Challenges in comparing treatment outcome from a prospective with that of a retrospective study: assessing the merit of gentamicin therapeutic drug monitoring in pediatric oncology

Ther Drug Monit. 1994 Jun;16(3):238-47. doi: 10.1097/00007691-199406000-00003.


The objectives of this study were: (a) to assess whether treatment outcome with gentamicin in pediatric oncology patients could be improved by a pharmacy based therapeutic drug monitoring (TDM) service that included pharmacokinetic interpretation; and (b) to describe the challenges in comparing treatment outcome from a prospective to a retrospective study when the merit of gentamicin therapeutic drug monitoring (TDM) was assessed in pediatric oncology patients. Two groups of pediatric oncology patients, aged 1-18 years, received empiric gentamicin therapy for fever and for confirmed or suspected infection, with the same inclusion and exclusion criteria. Group 1 consisted of patients from a prospective gentamicin pharmacokinetic study with a formalized pharmacy-based TDM service (n = 52). Group 2 consisted of patients admitted to the oncology units who had gentamicin levels analyzed in the TDM Laboratory without the formalized TDM Service (n = 25). Gentamicin dosage adjustments were recommended based on three blood samples (one pre- and two postdose concentrations) collected between the third and sixth doses from each patient in the TDM group, utilizing pharmacokinetic principles and the Sawchuk-Zaske method. In the non-TDM group, dosage adjustments based on two routine blood samples (one pre- and post-gentamicin dose) were performed by physicians without the help of the formalized TDM Service. Multiple regression analysis showed that time periods (TDM, non-TDM), duration of neutropenia, intravenous methotrexate, and types of cancer, e.g., hematologic malignancy vs. solid tumor, had significant effects on duration of fever. Initial absolute neutrophil count, insertion of central venous line, intravenous cloxacillin administration, bacteriologic cultures, and initial post gentamicin levels > or = 5 mg/ml had no significant effects on the duration of fever. Mean duration of fever in the TDM group (2.8 +/- 2.4 days) was significantly shorter than that in the non-TDM group (9.0 +/- 8.8 days) (p < 0.001). Therapeutic serum concentrations were achieved more promptly in the TDM group, with significantly fewer patients requiring dose changes and fewer sets of serum concentrations required. One patient from each group had a > 100% increase in serum creatinine on day 5 compared to baseline. No apparent nephrotoxicity was observed in other patients. Although there was an association of shorter duration of fever with prompt achievement of therapeutic gentamicin serum concentrations with the TDM Service, there were several unresolved factors that affected duration of fever. A randomized prospective and controlled study would be required to substantiate the merit of TDM in shortening the duration of fever in pediatric oncology patients.(ABSTRACT TRUNCATED AT 400 WORDS)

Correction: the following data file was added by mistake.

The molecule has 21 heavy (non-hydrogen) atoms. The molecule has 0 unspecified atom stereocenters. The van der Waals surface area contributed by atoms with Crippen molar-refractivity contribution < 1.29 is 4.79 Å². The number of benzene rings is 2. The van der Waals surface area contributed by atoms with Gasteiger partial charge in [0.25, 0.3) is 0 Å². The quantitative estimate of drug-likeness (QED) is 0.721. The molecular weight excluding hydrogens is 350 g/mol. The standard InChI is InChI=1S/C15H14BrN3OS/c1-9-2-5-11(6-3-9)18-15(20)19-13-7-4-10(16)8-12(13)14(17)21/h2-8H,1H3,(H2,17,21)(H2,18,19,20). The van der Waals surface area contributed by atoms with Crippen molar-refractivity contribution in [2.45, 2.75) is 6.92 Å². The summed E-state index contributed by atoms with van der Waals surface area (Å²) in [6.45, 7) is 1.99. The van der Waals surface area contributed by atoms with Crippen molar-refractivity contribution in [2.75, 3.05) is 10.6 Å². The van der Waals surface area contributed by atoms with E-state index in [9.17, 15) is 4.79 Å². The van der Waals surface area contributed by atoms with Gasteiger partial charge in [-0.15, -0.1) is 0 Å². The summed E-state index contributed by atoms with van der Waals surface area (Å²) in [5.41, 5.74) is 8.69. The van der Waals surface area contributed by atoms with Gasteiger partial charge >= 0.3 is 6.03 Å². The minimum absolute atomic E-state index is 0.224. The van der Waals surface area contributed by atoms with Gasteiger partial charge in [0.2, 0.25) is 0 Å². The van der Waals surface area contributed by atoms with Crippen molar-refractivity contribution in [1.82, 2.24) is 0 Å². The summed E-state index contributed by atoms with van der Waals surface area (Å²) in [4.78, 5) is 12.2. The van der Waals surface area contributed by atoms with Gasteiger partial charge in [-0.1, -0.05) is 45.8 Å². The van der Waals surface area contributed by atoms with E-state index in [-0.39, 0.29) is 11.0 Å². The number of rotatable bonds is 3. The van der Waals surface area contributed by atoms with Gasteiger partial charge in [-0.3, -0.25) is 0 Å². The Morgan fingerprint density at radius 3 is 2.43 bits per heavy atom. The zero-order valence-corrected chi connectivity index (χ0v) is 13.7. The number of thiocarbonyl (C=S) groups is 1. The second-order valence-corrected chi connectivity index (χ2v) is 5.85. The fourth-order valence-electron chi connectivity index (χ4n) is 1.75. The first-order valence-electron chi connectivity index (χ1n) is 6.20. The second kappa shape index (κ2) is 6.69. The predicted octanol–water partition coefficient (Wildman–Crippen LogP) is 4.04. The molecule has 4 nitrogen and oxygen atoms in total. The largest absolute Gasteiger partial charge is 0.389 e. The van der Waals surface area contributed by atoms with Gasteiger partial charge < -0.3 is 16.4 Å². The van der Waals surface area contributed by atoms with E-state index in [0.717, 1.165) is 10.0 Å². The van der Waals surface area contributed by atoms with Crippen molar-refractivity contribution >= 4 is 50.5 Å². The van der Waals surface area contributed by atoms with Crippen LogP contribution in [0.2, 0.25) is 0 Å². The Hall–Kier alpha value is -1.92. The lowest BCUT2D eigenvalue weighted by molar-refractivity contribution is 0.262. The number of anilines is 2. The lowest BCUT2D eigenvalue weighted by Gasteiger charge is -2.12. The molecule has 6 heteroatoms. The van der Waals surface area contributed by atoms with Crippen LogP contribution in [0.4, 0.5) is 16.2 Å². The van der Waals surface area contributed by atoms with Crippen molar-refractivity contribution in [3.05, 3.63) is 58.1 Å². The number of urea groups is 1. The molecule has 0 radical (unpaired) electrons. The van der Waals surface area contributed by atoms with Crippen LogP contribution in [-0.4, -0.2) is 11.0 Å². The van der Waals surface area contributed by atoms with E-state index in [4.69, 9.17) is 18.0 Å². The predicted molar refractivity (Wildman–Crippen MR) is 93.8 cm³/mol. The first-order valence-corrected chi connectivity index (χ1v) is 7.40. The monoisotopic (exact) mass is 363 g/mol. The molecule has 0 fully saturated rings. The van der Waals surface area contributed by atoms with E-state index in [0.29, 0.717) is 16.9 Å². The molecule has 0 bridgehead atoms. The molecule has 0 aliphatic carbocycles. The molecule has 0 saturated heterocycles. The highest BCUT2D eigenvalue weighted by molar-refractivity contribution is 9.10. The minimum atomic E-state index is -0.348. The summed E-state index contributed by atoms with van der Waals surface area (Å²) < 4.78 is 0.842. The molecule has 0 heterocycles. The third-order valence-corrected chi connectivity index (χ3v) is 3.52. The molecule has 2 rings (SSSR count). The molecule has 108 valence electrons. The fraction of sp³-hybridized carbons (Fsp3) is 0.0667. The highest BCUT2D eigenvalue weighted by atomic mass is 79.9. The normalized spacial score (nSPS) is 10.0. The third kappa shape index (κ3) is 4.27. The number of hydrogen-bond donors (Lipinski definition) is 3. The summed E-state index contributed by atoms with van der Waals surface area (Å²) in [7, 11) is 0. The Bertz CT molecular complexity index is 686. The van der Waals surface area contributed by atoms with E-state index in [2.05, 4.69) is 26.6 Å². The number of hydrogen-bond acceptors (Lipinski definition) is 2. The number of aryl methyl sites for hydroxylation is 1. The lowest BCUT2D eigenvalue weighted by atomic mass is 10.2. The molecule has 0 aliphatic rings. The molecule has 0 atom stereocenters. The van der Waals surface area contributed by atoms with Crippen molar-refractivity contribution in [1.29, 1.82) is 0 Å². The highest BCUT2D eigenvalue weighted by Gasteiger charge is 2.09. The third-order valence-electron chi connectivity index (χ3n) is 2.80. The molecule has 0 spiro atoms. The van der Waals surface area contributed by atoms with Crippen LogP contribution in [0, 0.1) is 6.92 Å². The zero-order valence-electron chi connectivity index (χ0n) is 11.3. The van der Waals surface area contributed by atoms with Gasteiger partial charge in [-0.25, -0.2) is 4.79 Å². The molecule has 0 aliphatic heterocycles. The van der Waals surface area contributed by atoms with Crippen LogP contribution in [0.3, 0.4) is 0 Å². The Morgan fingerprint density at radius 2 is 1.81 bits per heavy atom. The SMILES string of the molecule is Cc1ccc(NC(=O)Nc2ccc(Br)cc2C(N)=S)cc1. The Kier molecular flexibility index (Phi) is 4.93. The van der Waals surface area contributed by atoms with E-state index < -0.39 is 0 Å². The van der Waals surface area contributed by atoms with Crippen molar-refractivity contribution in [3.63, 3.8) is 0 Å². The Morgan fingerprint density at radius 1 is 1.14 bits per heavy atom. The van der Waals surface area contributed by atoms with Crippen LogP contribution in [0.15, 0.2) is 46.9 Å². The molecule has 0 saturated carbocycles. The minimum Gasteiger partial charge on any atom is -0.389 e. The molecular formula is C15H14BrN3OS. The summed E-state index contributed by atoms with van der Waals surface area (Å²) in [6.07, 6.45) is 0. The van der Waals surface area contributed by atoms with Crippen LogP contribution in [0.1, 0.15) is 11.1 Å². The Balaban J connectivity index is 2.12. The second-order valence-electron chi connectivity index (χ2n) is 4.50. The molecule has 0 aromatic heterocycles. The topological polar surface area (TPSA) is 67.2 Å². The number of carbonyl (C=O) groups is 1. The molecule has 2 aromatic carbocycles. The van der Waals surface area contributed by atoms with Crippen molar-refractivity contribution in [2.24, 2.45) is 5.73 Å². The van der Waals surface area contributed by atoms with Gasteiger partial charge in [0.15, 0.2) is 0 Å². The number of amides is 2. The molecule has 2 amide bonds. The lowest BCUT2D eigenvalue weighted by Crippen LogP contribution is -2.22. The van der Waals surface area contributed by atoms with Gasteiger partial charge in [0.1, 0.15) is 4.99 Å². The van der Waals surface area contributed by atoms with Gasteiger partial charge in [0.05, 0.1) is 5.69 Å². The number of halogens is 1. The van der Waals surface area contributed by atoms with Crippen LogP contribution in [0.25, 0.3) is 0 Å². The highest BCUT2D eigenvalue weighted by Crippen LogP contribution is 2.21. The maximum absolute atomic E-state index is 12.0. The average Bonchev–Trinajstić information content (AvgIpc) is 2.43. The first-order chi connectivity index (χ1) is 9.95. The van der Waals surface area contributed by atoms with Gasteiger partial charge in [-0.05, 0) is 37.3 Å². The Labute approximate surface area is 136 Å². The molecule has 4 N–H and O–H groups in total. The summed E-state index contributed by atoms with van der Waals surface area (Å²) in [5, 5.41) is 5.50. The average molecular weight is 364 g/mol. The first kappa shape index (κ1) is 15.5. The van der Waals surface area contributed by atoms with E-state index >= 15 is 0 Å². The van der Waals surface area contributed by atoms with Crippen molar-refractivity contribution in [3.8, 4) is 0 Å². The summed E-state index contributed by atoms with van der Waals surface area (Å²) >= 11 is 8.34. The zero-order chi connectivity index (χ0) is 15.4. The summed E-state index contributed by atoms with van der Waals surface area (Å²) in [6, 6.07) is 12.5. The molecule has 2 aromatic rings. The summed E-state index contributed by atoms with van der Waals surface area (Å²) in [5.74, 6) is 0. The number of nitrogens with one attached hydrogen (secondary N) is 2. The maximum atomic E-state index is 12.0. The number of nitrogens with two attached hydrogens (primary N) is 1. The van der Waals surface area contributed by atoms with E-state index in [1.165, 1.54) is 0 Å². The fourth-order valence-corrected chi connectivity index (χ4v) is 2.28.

Publication types

  • Clinical Trial
  • Comparative Study
  • Research Support, Non-U.S. Gov't

MeSH terms

  • Adolescent
  • Child
  • Child, Preschool
  • Drug Monitoring
  • Fever / drug therapy*
  • Fever / etiology
  • Fever / microbiology
  • Gentamicins / blood
  • Gentamicins / pharmacokinetics
  • Gentamicins / therapeutic use*
  • Humans
  • Infant
  • Neoplasms / complications*
  • Prospective Studies*
  • Regression Analysis
  • Research Design
  • Retrospective Studies*
  • Treatment Outcome*


  • Gentamicins